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Revista Brasileira de Medicina do Esporte

Print version ISSN 1517-8692On-line version ISSN 1806-9940

Abstract

ALVES, Ragami Chaves et al. Weight exercise on affective and perceptual responses. Rev Bras Med Esporte [online]. 2015, vol.21, n.3, pp.200-205. ISSN 1517-8692.  http://dx.doi.org/10.1590/1517-86922015210302094.

INTRODUCTION:

Feelings of pleasure/displeasure are modulated according to prescribed exercise intensities, where the more intense the stimulus, the higher the perception of effort.

OBJECTIVE:

To investigate the differences between perceptual and affective responses to different intensities of acute resistance training in elderly women.

METHODS:

Fourteen women aged between 65 and 75 years old, previously sedentary and overweight were subjected to three different intensities of resistance training: 35% and 70% 1-RM, and self-selected. Affect and rate of perceived exertion (RPE) were assessed. Session rate of perceived exertion (RPE-S) was assessed 30 minutes after the conclusion of the session. One way ANOVA test for repeated measures was used for the dependent variables (RPE-S, RPE and affect), followed by Tukey's post hock.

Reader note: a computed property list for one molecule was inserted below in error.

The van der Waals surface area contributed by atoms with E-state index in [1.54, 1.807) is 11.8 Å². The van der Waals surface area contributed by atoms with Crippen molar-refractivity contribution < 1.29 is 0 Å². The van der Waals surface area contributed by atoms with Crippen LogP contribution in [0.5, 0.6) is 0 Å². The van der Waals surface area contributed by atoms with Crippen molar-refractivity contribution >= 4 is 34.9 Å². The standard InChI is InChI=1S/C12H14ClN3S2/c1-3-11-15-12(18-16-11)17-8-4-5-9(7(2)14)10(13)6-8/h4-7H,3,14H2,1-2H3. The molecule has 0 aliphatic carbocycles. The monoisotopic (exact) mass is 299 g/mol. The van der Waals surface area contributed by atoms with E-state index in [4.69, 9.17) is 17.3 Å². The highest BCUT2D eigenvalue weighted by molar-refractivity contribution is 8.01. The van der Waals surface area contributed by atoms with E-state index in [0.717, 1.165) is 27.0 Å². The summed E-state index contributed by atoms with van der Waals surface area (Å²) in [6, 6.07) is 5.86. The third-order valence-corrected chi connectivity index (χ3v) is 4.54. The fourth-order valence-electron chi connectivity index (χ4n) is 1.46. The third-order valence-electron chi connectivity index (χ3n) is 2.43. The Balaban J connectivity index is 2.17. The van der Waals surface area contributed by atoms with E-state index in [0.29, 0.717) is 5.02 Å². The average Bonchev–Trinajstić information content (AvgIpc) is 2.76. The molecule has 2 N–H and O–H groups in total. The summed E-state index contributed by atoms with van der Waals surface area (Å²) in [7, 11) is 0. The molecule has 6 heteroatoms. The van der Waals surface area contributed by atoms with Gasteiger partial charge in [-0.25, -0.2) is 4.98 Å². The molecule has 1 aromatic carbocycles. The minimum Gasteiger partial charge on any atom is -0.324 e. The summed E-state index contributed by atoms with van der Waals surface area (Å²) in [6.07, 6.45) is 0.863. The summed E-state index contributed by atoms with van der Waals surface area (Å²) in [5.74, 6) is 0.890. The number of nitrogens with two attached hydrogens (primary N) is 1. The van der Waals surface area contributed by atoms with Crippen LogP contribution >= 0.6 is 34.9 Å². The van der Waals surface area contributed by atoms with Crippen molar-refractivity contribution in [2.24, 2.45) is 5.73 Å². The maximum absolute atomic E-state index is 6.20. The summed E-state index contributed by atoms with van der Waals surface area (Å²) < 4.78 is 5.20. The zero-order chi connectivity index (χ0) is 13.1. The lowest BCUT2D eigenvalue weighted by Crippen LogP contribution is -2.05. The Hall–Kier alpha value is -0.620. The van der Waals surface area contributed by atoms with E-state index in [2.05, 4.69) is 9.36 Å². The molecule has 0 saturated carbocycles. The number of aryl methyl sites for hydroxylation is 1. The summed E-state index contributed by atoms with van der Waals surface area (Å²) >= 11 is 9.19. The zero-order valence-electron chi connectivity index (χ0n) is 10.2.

RESULTS:

RPE-S showed a significant difference (F (7.99) = 15.358; p = 0.001) between the intensities as well as RPE between each exercise. RPE-S of 35% 1-RM was lower when compared to RPE-S for 70% 1-RM, and self-selected intensity. The intensity of 70% 1-RM, compared with the self-selected intensity, showed no significant difference. Regarding RPE during the exercises, significantly more effort (p<0.001) was observed for the 70% 1-RM when compared with the self-selection of the load. The affect revealed a significant difference for the intensity of 35% 1-RM, showing a more pleasant response when compared to the load of 70% 1-RM, and self-selection of the load.

CONCLUSION:

Results showed that low intensities are perceived as less effort and this fact contributed to the production of more pleasurable affective responses. Moreover, inter-individual factors between subjects can modulate these responses, enabling the reduction of perceived exertion in more vigorous intensities.

Keywords : exercise; affect; physical exertion.

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